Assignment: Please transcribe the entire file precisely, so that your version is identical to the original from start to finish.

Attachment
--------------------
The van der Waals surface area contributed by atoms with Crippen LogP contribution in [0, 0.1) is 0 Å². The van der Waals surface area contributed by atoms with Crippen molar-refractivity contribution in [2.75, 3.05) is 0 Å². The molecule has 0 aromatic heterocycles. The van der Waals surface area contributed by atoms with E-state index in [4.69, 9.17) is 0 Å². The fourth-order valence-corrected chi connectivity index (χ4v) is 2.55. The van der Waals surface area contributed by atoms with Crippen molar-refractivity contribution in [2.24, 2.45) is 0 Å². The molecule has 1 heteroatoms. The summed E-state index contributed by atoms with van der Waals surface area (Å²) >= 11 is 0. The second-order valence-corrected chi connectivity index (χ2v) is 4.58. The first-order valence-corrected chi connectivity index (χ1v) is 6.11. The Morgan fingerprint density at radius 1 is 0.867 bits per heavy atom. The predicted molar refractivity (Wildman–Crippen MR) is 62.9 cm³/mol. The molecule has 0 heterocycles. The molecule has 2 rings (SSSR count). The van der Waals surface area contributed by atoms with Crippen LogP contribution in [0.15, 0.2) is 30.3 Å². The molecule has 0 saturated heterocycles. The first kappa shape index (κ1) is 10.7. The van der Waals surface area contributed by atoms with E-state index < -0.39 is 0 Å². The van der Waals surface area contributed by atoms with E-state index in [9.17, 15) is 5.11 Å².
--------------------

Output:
The van der Waals surface area contributed by atoms with Crippen LogP contribution in [0, 0.1) is 0 Å². The van der Waals surface area contributed by atoms with Crippen molar-refractivity contribution in [2.75, 3.05) is 0 Å². The molecule has 0 aromatic heterocycles. The van der Waals surface area contributed by atoms with E-state index in [4.69, 9.17) is 0 Å². The fourth-order valence-corrected chi connectivity index (χ4v) is 2.55. The van der Waals surface area contributed by atoms with Crippen molar-refractivity contribution in [2.24, 2.45) is 0 Å². The molecule has 1 heteroatoms. The summed E-state index contributed by atoms with van der Waals surface area (Å²) >= 11 is 0. The second-order valence-corrected chi connectivity index (χ2v) is 4.58. The first-order valence-corrected chi connectivity index (χ1v) is 6.11. The Morgan fingerprint density at radius 1 is 0.867 bits per heavy atom. The predicted molar refractivity (Wildman–Crippen MR) is 62.9 cm³/mol. The molecule has 0 heterocycles. The molecule has 2 rings (SSSR count). The van der Waals surface area contributed by atoms with Crippen LogP contribution in [0.15, 0.2) is 30.3 Å². The molecule has 0 saturated heterocycles. The first kappa shape index (κ1) is 10.7. The van der Waals surface area contributed by atoms with E-state index < -0.39 is 0 Å². The van der Waals surface area contributed by atoms with E-state index in [9.17, 15) is 5.11 Å².